Branchial Na+/K+-ATPase immunofluorescence,immunoassays and specific activity
Control sections without primary antibody showed no immunolabeling (results not shown). In SWS, the filamentary chloride cells were densely immunostained(Fig. 2D). The filaments and the lamellae of all FW-exposed fish observed presented positively immunostained chloride cells (Fig. 2E,F).
For the dot-blot assays, the 5 known Na+/K+-ATPase control samples displayed a linear response (gills: r2=0.9928; kidney: r2=0.9792). No immunoblotting was detected in the absence of the monoclonal antibody directed against the Na+/K+-ATPase and no crossreaction was detected between the avidine peroxidase conjugate and the nitrocellulose membrane. In SWS gills, Na+/K+-ATPase levels were significantly lower than in the FWS and the FWU(Fig. 5A). The Na+/K+-ATPase level was slightly but not significantly higher (by 17%) in the FWU than in the FWS(Fig. 5A).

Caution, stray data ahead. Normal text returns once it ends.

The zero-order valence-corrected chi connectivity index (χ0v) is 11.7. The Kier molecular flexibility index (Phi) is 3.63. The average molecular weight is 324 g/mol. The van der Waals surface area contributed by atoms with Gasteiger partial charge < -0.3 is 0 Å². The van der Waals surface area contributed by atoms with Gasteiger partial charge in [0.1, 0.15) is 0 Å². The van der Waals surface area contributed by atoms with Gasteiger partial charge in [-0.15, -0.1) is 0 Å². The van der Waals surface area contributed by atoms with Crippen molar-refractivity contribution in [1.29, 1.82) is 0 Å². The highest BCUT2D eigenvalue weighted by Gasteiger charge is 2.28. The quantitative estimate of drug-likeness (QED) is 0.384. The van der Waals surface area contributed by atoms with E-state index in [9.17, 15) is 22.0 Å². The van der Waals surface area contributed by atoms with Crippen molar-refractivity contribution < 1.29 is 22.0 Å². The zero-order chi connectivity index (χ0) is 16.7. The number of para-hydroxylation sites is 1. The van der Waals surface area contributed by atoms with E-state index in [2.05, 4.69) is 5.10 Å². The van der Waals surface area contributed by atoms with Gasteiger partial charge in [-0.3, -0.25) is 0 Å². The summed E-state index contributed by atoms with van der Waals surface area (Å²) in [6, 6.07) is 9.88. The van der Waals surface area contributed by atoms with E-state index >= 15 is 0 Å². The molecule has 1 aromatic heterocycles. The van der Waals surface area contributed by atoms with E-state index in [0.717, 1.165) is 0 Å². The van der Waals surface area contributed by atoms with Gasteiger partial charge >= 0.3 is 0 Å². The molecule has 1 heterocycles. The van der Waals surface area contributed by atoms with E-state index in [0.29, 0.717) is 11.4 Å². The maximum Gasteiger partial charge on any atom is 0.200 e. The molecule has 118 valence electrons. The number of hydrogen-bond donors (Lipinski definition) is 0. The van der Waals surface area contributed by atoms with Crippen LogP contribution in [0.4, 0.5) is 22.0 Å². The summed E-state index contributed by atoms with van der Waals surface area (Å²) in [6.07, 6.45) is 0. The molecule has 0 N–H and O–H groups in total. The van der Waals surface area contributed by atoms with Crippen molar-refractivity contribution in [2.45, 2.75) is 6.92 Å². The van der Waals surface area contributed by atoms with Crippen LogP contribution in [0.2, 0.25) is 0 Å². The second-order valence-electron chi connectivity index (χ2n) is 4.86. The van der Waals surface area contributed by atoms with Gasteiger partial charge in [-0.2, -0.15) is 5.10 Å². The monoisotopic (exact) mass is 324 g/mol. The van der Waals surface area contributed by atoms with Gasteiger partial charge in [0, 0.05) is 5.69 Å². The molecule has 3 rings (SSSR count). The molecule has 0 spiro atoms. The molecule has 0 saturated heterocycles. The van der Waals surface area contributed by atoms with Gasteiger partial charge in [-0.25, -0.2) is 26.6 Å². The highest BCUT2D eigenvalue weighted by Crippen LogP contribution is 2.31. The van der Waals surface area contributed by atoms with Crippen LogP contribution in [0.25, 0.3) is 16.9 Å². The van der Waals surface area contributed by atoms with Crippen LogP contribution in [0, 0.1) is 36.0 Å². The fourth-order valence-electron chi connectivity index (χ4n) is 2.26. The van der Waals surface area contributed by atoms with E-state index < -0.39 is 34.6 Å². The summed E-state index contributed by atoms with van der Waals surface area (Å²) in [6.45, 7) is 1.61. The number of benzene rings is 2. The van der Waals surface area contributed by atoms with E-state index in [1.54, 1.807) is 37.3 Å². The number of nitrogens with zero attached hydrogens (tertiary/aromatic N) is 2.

Morphometric analyzis of the urinary system
Examinations of sea-bass kidney sections revealed differences between the three groups of fish. In the SWS kidney, the lumen of the collecting ducts seems larger than in FWS and FWU (Fig. 6B,D,F). More strikingly, the renal tissue appears less dense in FWU (Fig. 6E,F) compared to FWS(Fig. 6C,D) and SWS(Fig. 6A,B). In order to quantify the latter observations, the area of the kidney tubules was measured and compared to the total kidney area (minus the ducts and the dorsal aorta)in the three groups of fish. The resulting data show similar values in SWS and FWS, but they reveal a lower tubular density (18–23% lower), in the FWU kidney (Fig. 7).
Na+/K+-ATPase immunofluorescence, immunoassays and specific activity in the urinary system